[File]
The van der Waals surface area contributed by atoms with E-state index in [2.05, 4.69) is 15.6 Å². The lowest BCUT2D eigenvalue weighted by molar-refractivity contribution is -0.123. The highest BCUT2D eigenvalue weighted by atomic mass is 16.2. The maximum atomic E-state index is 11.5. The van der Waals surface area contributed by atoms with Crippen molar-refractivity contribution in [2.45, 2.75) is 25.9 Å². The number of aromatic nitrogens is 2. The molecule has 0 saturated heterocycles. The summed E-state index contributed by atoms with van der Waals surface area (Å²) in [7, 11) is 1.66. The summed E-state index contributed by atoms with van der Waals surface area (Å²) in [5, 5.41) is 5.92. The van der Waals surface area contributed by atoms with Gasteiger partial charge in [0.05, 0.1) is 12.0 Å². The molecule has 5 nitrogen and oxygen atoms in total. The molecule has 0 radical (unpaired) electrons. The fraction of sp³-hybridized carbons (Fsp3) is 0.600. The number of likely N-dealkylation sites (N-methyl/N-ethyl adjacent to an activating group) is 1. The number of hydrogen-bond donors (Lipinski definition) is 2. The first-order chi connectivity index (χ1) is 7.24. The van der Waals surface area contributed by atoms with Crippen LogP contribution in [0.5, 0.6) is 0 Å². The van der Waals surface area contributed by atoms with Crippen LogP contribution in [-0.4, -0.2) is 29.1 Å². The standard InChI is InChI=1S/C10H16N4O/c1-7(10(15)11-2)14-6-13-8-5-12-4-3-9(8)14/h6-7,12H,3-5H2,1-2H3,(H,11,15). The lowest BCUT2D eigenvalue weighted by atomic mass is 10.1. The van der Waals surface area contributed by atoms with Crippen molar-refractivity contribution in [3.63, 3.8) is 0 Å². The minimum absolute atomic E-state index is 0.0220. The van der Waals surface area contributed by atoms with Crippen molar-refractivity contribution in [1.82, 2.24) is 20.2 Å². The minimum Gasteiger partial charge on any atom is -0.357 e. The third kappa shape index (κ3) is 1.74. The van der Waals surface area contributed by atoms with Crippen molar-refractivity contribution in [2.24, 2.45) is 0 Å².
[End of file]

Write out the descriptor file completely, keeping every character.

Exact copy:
The van der Waals surface area contributed by atoms with E-state index in [2.05, 4.69) is 15.6 Å². The lowest BCUT2D eigenvalue weighted by molar-refractivity contribution is -0.123. The highest BCUT2D eigenvalue weighted by atomic mass is 16.2. The maximum atomic E-state index is 11.5. The van der Waals surface area contributed by atoms with Crippen molar-refractivity contribution in [2.45, 2.75) is 25.9 Å². The number of aromatic nitrogens is 2. The molecule has 0 saturated heterocycles. The summed E-state index contributed by atoms with van der Waals surface area (Å²) in [7, 11) is 1.66. The summed E-state index contributed by atoms with van der Waals surface area (Å²) in [5, 5.41) is 5.92. The van der Waals surface area contributed by atoms with Gasteiger partial charge in [0.05, 0.1) is 12.0 Å². The molecule has 5 nitrogen and oxygen atoms in total. The molecule has 0 radical (unpaired) electrons. The fraction of sp³-hybridized carbons (Fsp3) is 0.600. The number of likely N-dealkylation sites (N-methyl/N-ethyl adjacent to an activating group) is 1. The number of hydrogen-bond donors (Lipinski definition) is 2. The first-order chi connectivity index (χ1) is 7.24. The van der Waals surface area contributed by atoms with Crippen LogP contribution in [0.5, 0.6) is 0 Å². The van der Waals surface area contributed by atoms with Crippen LogP contribution in [-0.4, -0.2) is 29.1 Å². The standard InChI is InChI=1S/C10H16N4O/c1-7(10(15)11-2)14-6-13-8-5-12-4-3-9(8)14/h6-7,12H,3-5H2,1-2H3,(H,11,15). The lowest BCUT2D eigenvalue weighted by atomic mass is 10.1. The van der Waals surface area contributed by atoms with Crippen molar-refractivity contribution in [3.63, 3.8) is 0 Å². The minimum absolute atomic E-state index is 0.0220. The van der Waals surface area contributed by atoms with Crippen molar-refractivity contribution in [1.82, 2.24) is 20.2 Å². The minimum Gasteiger partial charge on any atom is -0.357 e. The third kappa shape index (κ3) is 1.74. The van der Waals surface area contributed by atoms with Crippen molar-refractivity contribution in [2.24, 2.45) is 0 Å².